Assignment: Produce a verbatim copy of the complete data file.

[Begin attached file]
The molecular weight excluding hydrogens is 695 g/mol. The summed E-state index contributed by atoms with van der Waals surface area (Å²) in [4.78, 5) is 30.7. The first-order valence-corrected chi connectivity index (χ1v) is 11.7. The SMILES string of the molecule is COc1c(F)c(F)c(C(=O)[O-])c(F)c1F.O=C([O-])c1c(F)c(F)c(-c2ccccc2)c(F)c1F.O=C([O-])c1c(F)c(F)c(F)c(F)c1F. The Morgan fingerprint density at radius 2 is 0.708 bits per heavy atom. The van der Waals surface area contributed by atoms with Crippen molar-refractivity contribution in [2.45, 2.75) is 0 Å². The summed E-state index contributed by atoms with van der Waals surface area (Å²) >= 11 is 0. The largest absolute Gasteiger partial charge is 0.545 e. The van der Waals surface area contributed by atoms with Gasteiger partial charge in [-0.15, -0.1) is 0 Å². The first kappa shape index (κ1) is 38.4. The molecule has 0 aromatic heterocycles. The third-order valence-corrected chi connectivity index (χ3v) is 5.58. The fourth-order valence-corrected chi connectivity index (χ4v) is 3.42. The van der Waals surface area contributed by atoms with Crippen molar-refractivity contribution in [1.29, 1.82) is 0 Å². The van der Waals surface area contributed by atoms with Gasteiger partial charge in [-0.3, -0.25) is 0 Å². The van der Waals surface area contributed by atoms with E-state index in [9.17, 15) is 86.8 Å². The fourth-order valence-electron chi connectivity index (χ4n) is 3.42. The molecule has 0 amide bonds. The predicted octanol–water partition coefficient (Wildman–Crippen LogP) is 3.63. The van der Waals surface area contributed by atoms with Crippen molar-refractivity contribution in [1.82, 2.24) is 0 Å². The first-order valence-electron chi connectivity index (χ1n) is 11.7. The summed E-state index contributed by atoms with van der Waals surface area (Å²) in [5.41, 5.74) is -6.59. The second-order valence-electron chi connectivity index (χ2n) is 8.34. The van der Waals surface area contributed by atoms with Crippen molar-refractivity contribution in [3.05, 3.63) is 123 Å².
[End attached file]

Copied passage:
The molecular weight excluding hydrogens is 695 g/mol. The summed E-state index contributed by atoms with van der Waals surface area (Å²) in [4.78, 5) is 30.7. The first-order valence-corrected chi connectivity index (χ1v) is 11.7. The SMILES string of the molecule is COc1c(F)c(F)c(C(=O)[O-])c(F)c1F.O=C([O-])c1c(F)c(F)c(-c2ccccc2)c(F)c1F.O=C([O-])c1c(F)c(F)c(F)c(F)c1F. The Morgan fingerprint density at radius 2 is 0.708 bits per heavy atom. The van der Waals surface area contributed by atoms with Crippen molar-refractivity contribution in [2.45, 2.75) is 0 Å². The summed E-state index contributed by atoms with van der Waals surface area (Å²) >= 11 is 0. The largest absolute Gasteiger partial charge is 0.545 e. The van der Waals surface area contributed by atoms with Gasteiger partial charge in [-0.15, -0.1) is 0 Å². The first kappa shape index (κ1) is 38.4. The molecule has 0 aromatic heterocycles. The third-order valence-corrected chi connectivity index (χ3v) is 5.58. The fourth-order valence-corrected chi connectivity index (χ4v) is 3.42. The van der Waals surface area contributed by atoms with Crippen molar-refractivity contribution in [1.29, 1.82) is 0 Å². The van der Waals surface area contributed by atoms with Gasteiger partial charge in [-0.3, -0.25) is 0 Å². The van der Waals surface area contributed by atoms with E-state index in [9.17, 15) is 86.8 Å². The fourth-order valence-electron chi connectivity index (χ4n) is 3.42. The molecule has 0 amide bonds. The predicted octanol–water partition coefficient (Wildman–Crippen LogP) is 3.63. The van der Waals surface area contributed by atoms with Crippen molar-refractivity contribution in [1.82, 2.24) is 0 Å². The first-order valence-electron chi connectivity index (χ1n) is 11.7. The summed E-state index contributed by atoms with van der Waals surface area (Å²) in [5.41, 5.74) is -6.59. The second-order valence-electron chi connectivity index (χ2n) is 8.34. The van der Waals surface area contributed by atoms with Crippen molar-refractivity contribution in [3.05, 3.63) is 123 Å².